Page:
ENG 225 - Children's Literature (Fairy Tales, Folklore, Myths, and Legends)

Your guide to fairy tales, legends, folklore, and myths from all over the world.

*Most* of America's Folk Heroes in One Map!

William Gropper's Map of American Folk Heroes

William Gropper, America, it's folklore, 1946. Library of Congress, Geography and Map Division.

William Gropper's 1946 map of American folklore includes real people who reached legendary status and invented figures.  This article identifies each folk hero represented in the map.

Think about...

  1. The purpose of the collection /web site.
  2. The intended audience for the site.
  3. Whether there is bias or propaganda being distributed through the site.
  4. The quality of the site:
    1. Do the links work?
    2. Is the spelling correct?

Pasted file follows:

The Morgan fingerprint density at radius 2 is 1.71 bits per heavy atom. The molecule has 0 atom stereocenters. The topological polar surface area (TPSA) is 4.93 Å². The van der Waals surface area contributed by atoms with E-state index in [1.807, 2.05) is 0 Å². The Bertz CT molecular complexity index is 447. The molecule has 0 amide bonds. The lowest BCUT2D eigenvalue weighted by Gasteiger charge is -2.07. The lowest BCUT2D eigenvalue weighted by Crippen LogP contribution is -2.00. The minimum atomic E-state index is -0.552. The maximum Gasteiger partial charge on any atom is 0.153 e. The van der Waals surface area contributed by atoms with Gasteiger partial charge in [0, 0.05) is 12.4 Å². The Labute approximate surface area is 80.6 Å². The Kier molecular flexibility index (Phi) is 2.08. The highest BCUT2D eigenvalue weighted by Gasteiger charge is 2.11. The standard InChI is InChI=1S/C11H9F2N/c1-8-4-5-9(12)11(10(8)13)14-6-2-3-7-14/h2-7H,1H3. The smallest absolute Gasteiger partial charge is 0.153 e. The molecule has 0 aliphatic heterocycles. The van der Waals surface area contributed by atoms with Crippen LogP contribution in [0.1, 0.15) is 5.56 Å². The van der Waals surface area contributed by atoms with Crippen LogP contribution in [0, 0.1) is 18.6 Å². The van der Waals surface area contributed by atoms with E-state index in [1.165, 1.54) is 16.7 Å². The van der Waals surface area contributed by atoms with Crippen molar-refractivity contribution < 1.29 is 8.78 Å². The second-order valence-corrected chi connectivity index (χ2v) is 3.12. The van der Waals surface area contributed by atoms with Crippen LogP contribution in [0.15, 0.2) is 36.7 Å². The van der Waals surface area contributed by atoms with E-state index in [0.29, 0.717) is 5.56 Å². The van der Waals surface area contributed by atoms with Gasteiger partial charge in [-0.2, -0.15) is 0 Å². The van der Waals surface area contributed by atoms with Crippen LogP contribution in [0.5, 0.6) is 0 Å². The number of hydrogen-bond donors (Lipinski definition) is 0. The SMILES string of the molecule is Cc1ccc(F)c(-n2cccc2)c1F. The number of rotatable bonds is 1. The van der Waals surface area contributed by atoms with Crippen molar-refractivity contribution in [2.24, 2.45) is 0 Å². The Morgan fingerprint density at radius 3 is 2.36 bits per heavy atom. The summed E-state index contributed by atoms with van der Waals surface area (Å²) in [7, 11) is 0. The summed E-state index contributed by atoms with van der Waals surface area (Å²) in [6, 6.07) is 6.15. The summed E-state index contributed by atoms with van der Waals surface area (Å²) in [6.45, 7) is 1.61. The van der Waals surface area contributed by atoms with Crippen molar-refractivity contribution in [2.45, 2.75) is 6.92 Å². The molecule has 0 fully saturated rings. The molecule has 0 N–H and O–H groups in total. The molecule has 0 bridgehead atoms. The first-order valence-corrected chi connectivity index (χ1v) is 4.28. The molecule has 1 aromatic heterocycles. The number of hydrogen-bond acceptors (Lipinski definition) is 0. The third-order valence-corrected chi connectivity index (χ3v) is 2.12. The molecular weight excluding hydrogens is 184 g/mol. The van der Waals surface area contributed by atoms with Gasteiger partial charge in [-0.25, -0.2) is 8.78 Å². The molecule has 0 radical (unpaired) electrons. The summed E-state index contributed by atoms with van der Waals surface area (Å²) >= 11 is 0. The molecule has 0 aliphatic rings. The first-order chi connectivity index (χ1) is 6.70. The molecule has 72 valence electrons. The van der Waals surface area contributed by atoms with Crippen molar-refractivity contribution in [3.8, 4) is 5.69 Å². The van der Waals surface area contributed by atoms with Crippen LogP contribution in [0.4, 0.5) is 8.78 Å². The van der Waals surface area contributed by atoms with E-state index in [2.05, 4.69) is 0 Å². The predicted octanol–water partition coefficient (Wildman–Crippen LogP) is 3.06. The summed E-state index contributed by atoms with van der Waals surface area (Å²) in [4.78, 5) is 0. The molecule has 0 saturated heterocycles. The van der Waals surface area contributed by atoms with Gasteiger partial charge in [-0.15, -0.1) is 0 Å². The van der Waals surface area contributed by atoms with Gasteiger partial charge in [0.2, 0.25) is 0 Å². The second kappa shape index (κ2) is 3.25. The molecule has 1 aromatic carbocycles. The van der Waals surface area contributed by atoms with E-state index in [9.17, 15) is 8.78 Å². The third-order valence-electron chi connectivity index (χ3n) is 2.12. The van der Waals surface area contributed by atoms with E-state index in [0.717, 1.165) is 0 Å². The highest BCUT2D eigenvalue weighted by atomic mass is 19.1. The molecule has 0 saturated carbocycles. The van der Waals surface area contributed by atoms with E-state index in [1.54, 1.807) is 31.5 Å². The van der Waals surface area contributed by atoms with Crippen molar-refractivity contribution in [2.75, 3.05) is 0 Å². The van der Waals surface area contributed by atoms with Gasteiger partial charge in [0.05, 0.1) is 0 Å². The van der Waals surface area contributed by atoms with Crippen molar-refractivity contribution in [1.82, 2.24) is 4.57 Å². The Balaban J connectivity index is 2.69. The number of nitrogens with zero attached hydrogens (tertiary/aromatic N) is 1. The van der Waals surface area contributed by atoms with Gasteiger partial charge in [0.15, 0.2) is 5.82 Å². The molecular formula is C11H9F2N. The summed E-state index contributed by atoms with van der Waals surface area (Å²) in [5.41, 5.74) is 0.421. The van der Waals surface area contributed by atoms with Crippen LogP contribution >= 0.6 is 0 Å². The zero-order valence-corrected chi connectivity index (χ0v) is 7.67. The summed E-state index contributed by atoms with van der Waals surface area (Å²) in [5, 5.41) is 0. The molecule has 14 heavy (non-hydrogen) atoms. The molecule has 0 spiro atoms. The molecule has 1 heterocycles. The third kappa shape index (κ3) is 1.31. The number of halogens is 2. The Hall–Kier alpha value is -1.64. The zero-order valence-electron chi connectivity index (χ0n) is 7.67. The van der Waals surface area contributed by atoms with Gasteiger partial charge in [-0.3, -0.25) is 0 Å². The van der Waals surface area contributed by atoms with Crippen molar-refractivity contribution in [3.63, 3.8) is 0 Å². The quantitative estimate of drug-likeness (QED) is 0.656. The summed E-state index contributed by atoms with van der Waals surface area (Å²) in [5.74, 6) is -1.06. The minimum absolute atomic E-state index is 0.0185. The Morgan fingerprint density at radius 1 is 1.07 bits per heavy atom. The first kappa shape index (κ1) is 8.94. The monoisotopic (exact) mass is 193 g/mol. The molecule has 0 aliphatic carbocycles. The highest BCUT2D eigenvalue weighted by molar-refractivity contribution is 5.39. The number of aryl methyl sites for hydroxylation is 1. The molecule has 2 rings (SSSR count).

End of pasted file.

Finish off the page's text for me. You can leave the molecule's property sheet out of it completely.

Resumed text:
3. Is the grammar correct?
    4. Are the images appropriate?
  5. Whether the site is scholarly, recreational, hobbyist, institutionally sponsored or commercial.
  6. What information about the site's creator is available.
  7. Access to the people who created or maintain the cite.
  8. What you'd need to incorporate this site into your citation list.
  9. The resources used in creating the site.

Folklore and Fairy Tale Collections

These websites offer collections of folklore and fairy tales from around the world. Some sites are devoted to stories from all cultures, while others cover just one region or tale. This is just an introduction to the material available on the web.  See the "Think about..." box on the lower left of this page for help evaluating websites you visit.

Useful Web Sources

These websites offer background, interpretation, and criticism of folklore, fairy tales, myths, and legends.  



Odilon Redon, Pandora, ca. 1914. Oil on canvas. Metropolitan Museum of Art, New York.